Given that the great majority of professional and volunteer firefighters on Black Saturday were men, the fact that 73 females died appears disproportionately high. This is 42 per cent of the total deaths. A postal survey of 1314 Black Saturday survivors found that 62 per cent of men and 42 per cent of women did not evacuate—either to defend property (83 per cent) or because it was too late to leave or leaving was unsuccessful (12 per cent) (Whittaker et al. 2013). DeLaine and colleagues’ conclusion in 2008 that ‘there are clear gender differences in bushfire knowledge, fire fighting skills and risk perception [and that] lack of interaction with fire agencies by women remains an issue’ is equally true in 2015.

The consequence of men’s perceived ‘failure’ to protect families on Black Saturday reverberated for some men in displays of hyper-masculinity, violence and risk-taking in the disaster’s aftermath, and, for some others, in harmful behaviours turned inwards —mental anguish denied and repressed leading to shame, isolation, depression, anxiety and suicide (Zara & Parkinson 2013). The male culture in emergency services sometimes undermined support services on offer, such as counselling. Men spoke of their reluctance to reveal to others that they were seeking help, fearing this would be seen as a weakness that could hinder their career paths:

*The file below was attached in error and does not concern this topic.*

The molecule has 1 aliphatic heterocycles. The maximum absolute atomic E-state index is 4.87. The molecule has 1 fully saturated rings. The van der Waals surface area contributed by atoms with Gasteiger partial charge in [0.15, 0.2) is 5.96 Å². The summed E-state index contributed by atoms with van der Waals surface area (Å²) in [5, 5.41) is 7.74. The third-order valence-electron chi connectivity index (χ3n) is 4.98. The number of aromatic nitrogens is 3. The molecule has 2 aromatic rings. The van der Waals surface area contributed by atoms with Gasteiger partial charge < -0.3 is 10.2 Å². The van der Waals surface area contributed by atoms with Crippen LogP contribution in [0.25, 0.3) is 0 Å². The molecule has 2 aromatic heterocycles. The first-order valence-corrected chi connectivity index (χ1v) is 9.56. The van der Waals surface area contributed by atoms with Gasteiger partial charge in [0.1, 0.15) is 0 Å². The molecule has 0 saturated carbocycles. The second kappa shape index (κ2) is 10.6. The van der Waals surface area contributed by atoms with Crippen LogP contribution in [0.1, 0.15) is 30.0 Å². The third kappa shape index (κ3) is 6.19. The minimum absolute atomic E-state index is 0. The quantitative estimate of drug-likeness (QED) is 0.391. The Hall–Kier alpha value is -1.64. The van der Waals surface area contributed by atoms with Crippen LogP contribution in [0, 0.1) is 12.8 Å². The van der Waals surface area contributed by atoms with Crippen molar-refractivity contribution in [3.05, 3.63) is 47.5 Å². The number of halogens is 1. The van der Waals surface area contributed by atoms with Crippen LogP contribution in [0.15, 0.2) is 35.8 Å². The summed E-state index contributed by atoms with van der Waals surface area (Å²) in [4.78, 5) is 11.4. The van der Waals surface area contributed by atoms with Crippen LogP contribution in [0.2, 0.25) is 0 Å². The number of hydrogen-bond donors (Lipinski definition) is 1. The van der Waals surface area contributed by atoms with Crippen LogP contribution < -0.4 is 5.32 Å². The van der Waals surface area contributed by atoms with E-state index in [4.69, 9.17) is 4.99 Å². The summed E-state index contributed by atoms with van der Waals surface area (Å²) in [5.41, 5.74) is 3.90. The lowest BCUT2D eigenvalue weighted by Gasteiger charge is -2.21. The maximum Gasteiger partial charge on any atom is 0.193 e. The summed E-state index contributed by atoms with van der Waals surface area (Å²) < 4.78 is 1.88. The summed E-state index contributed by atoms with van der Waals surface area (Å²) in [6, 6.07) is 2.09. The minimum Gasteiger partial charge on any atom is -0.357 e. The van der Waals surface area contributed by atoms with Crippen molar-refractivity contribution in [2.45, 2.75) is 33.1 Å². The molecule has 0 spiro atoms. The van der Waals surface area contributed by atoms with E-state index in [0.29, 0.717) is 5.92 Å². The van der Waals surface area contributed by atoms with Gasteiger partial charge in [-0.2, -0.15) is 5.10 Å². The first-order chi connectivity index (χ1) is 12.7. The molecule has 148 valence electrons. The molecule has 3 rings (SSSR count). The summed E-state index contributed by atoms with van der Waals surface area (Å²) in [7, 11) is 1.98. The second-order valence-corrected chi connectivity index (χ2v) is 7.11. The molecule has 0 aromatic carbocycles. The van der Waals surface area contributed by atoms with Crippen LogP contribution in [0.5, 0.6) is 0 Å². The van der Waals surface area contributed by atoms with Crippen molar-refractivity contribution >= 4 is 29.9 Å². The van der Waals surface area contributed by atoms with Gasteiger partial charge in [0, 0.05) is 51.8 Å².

People would be worried about the confidentiality, whether there was any feedback that came around the back saying, ‘Keep this guy away from big fires’. (Matthew)
When the Works Coordinator was away [I used to be on higher duties]. When I took that month off, which I took off as stress leave, ever since then there’s been nothing. (Stuart)

Background to the Taskforce

The Taskforce builds on evidence collected in the aftermath of the devastating Black Saturday bushfires in Victoria in 2009. The Just Ask conference in Melbourne in 2013 and two key research reports prompted this innovative approach to emergency management. Parkinson (2012) showed an increase in family violence after the 2009 bushfires, and Zara & Parkinson (2013) documents how men spoke of their ongoing struggles with mental health issues including anger, isolation and drugs and alcohol. For some men this was the first time they had shared their experiences from the day of the fires and in the following months. Many said they did not experience symptoms until one or two years later and some spoke of violence between men in community settings that shocked them, with repercussions felt to this day.

There were quite a lot of angry accusations flying about that, and that’s to a degree still going ... We had an incident two months ago ... where two guys got into a punch-up. (Chris)
I was about that far from assaulting somebody one night, I just was ready to drag him across the table at a meeting in public and beat the crap out of him. (Scott)
Verbal abuse and physical abuse as well. I can remember walking from the big tent to the main street with a person who I’d known for the best part of 10 years. I was challenging him on a particular issue that he was taking a leadership role in, and that exploded into violence. (Paul)